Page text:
Marcie, a young woman with Tourette’s Syndrome (TS), meets Seth while shop-lifting and the two spontaneously take off to Canada in this dark romantic drama. When denied in their attempt to obtain Haldol without a prescription, they steal L-Dopa instead, which worsen Marcie’s symptoms. Marcie’s rage attacks, portrayed as being caused by TS, continually land them in deeper trouble until the situation escalates to an unfortunate ending.
Niagara, Niagara is a dark romantic drama about two teenagers that run away with each other. One of the main characters, Marcie, has a severe case of Tourette’s Syndrome (TS) and is not medicated for the majority of the film...
Marcie is somewhat successful in managing her tics at the beginning of the film through a combination of strategies. The medication Marcie takes to manage her Tourette’s, haloperidol, is referred to in the film by its brand name: Haldol. Haloperidol’s most important role in the treatment of Tourette’s is as a dopamine-antagonist, which means the medication blocks dopamine receptors in the brain (Robertson, 2000). While taking haloperidol, 84% of people with Tourette’s encounter side effects, and only 20-30% take it for extended periods of time. Common side effects of haloperiodol include dystonia (involuntary muscle contractions), akathisia (a feeling of inner restlessness), Parkinsonism (tremors and other movement symptoms similar to Parkinson’s disease),and bradykinesia (general slowness of movement). The longer someone takes haloperidol, the higher their risk of developing a movement disorder (Sallee, Nesbitt, Jackson, Sine, & Sethuraman, 1997). In the film, Marcie explains to the pharmacist that she has taken haloperidol since she was a young child; she would therefore be at high risk for neuroleptic-related movement disorders. Currently, the use of haloperidol is being phased out (Robertson, 2000).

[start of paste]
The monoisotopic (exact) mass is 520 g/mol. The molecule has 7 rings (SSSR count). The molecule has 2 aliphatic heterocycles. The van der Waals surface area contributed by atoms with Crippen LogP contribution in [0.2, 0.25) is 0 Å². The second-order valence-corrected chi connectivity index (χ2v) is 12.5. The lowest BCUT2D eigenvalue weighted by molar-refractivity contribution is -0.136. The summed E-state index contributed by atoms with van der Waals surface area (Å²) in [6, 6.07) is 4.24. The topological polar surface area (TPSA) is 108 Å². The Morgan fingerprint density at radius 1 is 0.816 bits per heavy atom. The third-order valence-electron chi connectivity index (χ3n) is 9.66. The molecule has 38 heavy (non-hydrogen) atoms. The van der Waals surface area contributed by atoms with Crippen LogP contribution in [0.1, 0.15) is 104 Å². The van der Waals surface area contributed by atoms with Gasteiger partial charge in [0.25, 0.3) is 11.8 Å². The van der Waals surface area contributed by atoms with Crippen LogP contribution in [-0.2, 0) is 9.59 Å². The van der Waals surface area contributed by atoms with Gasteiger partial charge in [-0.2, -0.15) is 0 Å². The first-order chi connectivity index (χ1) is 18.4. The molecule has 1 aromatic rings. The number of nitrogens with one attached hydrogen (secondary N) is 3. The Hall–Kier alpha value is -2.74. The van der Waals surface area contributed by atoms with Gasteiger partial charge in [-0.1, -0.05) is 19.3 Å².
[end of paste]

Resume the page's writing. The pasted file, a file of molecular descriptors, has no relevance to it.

In addition to taking haloperidol for her tics, Marcie claims that alcohol helps to suppress her tics. Müller-Vahl, Kolbe, and Dengler (1997) found that 69% of people with TS do indeed experience an amelioration of their tics when they consume alcohol. Marcie also tells Seth that sexual intercourse reduces her tics as well, which has not yet been a topic of investigation in academic research. During the film, when Marcie does not have access to haloperidol, she proceeds to drink and have sex with Seth instead. By the end of the film, Marcie no longer has any handle on her tics. The exacerbation of her symptoms is at least partially related to the fact that she is not taking her medication. Medication is an important part of managing severe Tourette’s Syndrome,.
Overall, the film poorly presents a complicated case of Tourette’s and has little educational value given the plethora of misconceptions and inaccuracies that are present. That said, the film does provide for a good discussion on the common misconceptions of Tourette’s Syndrome if the discussion is conducted by someone knowledgeable in regards to the disorder.
Budman, C.L., Bruun, R.D., Parks, K.S., & Olson, M.E. (1998). Rage attacks in children and adolescents with Tourette’s disorder: A pilot study. Journal of Clinical Psychiatry, 59(11), 576-580.
Müller-Vahl, K.R., Kolbe, H., & Dengler, R. (1997). Gilles de la Tourette syndrome, influence of nicotine, alcohol, and marijuana on the clinical symptoms. Nervenartzt, 68(12), 985-989.
Robertson, M.M. (2000). Tourette syndrome, associated conditions and the complexities of treatment. Brain, 123, 425-462.
Sallee, F.R., Nesbitt, L., Jackson, C., Sine, L., & Sethuraman, G. (1997). Relative efficacy of haloperidol and pimozide in children and adolescents with Tourette’s disorder. The American Journal of Psychiatry, 154(8), 1057-1062.